October 24, 2016
Written by Anya Kamenetz, NPR
This article originally appeared on NPR.
If there’s one rule that most parents cling to in the confusing, fast-changing world of kids and media, it’s this one: No screens before age 2.
As of today, that rule is out the window.
The American Academy of Pediatrics, which first issued that recommendation back in 1999, has extensively updated and revised its guidelines for children and adolescents to reflect new research and new habits.
The new guidelines, especially for very young children, shift the focus from WHAT is on the screen to WHO else is in the room. And in doing so, they raise some intriguing points about the future of learning from media.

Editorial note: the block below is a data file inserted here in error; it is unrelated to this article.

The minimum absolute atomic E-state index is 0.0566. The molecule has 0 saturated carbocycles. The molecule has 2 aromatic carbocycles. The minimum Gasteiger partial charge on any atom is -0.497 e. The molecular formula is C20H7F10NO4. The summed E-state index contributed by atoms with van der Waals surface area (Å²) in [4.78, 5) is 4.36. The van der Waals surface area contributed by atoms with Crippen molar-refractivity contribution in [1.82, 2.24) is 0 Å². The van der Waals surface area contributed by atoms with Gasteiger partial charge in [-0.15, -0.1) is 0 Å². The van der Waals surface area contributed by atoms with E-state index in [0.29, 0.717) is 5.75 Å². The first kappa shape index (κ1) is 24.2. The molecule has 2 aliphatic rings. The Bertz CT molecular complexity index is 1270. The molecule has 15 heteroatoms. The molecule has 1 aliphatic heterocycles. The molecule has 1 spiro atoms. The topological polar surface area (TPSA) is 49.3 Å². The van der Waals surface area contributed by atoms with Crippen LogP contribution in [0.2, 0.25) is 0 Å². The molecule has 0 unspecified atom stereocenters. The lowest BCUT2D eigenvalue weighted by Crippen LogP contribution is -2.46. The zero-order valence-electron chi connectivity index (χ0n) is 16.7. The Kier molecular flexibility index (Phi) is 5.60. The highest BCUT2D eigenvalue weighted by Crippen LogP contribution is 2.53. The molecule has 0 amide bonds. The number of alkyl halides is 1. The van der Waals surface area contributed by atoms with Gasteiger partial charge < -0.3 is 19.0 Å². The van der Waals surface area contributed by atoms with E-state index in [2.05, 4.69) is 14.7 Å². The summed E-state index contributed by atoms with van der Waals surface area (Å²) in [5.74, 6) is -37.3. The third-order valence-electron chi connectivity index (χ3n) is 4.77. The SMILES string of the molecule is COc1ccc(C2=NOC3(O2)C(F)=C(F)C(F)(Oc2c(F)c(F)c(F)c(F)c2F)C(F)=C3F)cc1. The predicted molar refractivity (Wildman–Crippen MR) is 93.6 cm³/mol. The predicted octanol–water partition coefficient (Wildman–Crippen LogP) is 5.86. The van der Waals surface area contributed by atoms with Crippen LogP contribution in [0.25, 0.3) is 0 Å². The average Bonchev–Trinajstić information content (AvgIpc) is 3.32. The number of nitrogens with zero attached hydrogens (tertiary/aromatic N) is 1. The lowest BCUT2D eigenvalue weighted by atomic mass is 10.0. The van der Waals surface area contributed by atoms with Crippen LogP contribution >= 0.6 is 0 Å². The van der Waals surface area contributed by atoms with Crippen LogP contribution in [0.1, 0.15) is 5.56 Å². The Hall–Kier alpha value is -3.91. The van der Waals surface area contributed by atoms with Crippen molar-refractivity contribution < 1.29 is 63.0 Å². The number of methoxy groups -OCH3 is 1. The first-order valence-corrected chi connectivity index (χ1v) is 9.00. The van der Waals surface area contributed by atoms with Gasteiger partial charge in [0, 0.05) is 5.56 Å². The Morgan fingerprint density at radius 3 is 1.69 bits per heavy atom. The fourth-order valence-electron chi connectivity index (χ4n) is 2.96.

For babies younger than 18 months, AAP still says no screens at all are the best idea — with one notable exception: live video chat. Surveys indicate that families already popularly believe that “Facetime doesn’t count,” or at least that the benefit of virtual visits with grandparents or other relatives outweighs the potential cost of exposing babies to the laptop or phone.